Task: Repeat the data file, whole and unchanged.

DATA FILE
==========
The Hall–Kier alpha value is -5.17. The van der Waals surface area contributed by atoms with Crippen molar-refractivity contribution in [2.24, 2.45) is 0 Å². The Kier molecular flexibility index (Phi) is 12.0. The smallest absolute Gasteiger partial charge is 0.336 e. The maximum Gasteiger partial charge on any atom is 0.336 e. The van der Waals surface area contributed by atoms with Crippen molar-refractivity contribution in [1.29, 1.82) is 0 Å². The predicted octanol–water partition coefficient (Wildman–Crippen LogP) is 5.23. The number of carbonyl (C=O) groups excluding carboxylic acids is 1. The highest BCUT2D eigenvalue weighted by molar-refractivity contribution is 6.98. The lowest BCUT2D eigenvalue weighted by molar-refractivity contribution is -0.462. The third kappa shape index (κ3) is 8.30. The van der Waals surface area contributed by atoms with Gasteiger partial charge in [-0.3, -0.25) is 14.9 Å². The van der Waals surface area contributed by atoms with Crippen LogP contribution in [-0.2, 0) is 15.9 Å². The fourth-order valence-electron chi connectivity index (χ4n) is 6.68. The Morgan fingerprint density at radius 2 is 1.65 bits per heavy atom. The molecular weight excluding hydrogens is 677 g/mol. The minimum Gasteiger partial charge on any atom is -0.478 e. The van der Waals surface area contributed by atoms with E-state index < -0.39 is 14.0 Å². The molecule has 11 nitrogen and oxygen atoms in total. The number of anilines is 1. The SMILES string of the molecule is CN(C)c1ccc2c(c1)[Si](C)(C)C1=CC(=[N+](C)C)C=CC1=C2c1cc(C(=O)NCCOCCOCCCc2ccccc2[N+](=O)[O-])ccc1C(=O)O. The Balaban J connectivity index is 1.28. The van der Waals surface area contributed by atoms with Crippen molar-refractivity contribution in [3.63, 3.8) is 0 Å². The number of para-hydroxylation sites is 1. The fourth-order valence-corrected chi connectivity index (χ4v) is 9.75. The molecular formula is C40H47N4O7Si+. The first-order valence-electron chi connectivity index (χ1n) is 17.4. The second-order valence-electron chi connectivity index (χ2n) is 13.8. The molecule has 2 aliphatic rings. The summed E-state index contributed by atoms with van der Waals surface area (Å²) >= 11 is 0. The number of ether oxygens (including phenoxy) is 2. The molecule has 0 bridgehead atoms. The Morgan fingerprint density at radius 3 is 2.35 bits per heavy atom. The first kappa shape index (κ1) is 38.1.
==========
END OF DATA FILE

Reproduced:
The Hall–Kier alpha value is -5.17. The van der Waals surface area contributed by atoms with Crippen molar-refractivity contribution in [2.24, 2.45) is 0 Å². The Kier molecular flexibility index (Phi) is 12.0. The smallest absolute Gasteiger partial charge is 0.336 e. The maximum Gasteiger partial charge on any atom is 0.336 e. The van der Waals surface area contributed by atoms with Crippen molar-refractivity contribution in [1.29, 1.82) is 0 Å². The predicted octanol–water partition coefficient (Wildman–Crippen LogP) is 5.23. The number of carbonyl (C=O) groups excluding carboxylic acids is 1. The highest BCUT2D eigenvalue weighted by molar-refractivity contribution is 6.98. The lowest BCUT2D eigenvalue weighted by molar-refractivity contribution is -0.462. The third kappa shape index (κ3) is 8.30. The van der Waals surface area contributed by atoms with Gasteiger partial charge in [-0.3, -0.25) is 14.9 Å². The van der Waals surface area contributed by atoms with Crippen LogP contribution in [-0.2, 0) is 15.9 Å². The fourth-order valence-electron chi connectivity index (χ4n) is 6.68. The Morgan fingerprint density at radius 2 is 1.65 bits per heavy atom. The molecular weight excluding hydrogens is 677 g/mol. The minimum Gasteiger partial charge on any atom is -0.478 e. The van der Waals surface area contributed by atoms with E-state index < -0.39 is 14.0 Å². The molecule has 11 nitrogen and oxygen atoms in total. The number of anilines is 1. The SMILES string of the molecule is CN(C)c1ccc2c(c1)[Si](C)(C)C1=CC(=[N+](C)C)C=CC1=C2c1cc(C(=O)NCCOCCOCCCc2ccccc2[N+](=O)[O-])ccc1C(=O)O. The Balaban J connectivity index is 1.28. The van der Waals surface area contributed by atoms with Crippen molar-refractivity contribution in [3.63, 3.8) is 0 Å². The number of para-hydroxylation sites is 1. The fourth-order valence-corrected chi connectivity index (χ4v) is 9.75. The molecular formula is C40H47N4O7Si+. The first-order valence-electron chi connectivity index (χ1n) is 17.4. The second-order valence-electron chi connectivity index (χ2n) is 13.8. The molecule has 2 aliphatic rings. The summed E-state index contributed by atoms with van der Waals surface area (Å²) >= 11 is 0. The number of ether oxygens (including phenoxy) is 2. The molecule has 0 bridgehead atoms. The Morgan fingerprint density at radius 3 is 2.35 bits per heavy atom. The first kappa shape index (κ1) is 38.1.